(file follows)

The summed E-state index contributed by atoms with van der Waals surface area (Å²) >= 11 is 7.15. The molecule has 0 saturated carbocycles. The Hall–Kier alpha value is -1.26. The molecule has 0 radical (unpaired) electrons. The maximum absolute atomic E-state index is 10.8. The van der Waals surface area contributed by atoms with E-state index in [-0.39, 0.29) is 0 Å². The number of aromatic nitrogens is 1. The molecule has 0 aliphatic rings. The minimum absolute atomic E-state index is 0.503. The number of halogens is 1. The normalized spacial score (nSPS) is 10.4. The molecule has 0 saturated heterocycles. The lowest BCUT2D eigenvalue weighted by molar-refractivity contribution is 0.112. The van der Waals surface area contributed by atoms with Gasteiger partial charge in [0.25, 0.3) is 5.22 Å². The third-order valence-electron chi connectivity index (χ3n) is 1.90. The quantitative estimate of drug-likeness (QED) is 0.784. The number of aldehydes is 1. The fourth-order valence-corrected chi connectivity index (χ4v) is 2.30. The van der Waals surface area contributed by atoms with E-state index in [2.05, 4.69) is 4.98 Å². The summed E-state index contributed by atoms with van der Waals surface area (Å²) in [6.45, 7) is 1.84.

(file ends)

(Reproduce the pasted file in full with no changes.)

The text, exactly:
The summed E-state index contributed by atoms with van der Waals surface area (Å²) >= 11 is 7.15. The molecule has 0 saturated carbocycles. The Hall–Kier alpha value is -1.26. The molecule has 0 radical (unpaired) electrons. The maximum absolute atomic E-state index is 10.8. The van der Waals surface area contributed by atoms with E-state index in [-0.39, 0.29) is 0 Å². The number of aromatic nitrogens is 1. The molecule has 0 aliphatic rings. The minimum absolute atomic E-state index is 0.503. The number of halogens is 1. The normalized spacial score (nSPS) is 10.4. The molecule has 0 saturated heterocycles. The lowest BCUT2D eigenvalue weighted by molar-refractivity contribution is 0.112. The van der Waals surface area contributed by atoms with Gasteiger partial charge in [0.25, 0.3) is 5.22 Å². The third-order valence-electron chi connectivity index (χ3n) is 1.90. The quantitative estimate of drug-likeness (QED) is 0.784. The number of aldehydes is 1. The fourth-order valence-corrected chi connectivity index (χ4v) is 2.30. The van der Waals surface area contributed by atoms with E-state index in [2.05, 4.69) is 4.98 Å². The summed E-state index contributed by atoms with van der Waals surface area (Å²) in [6.45, 7) is 1.84.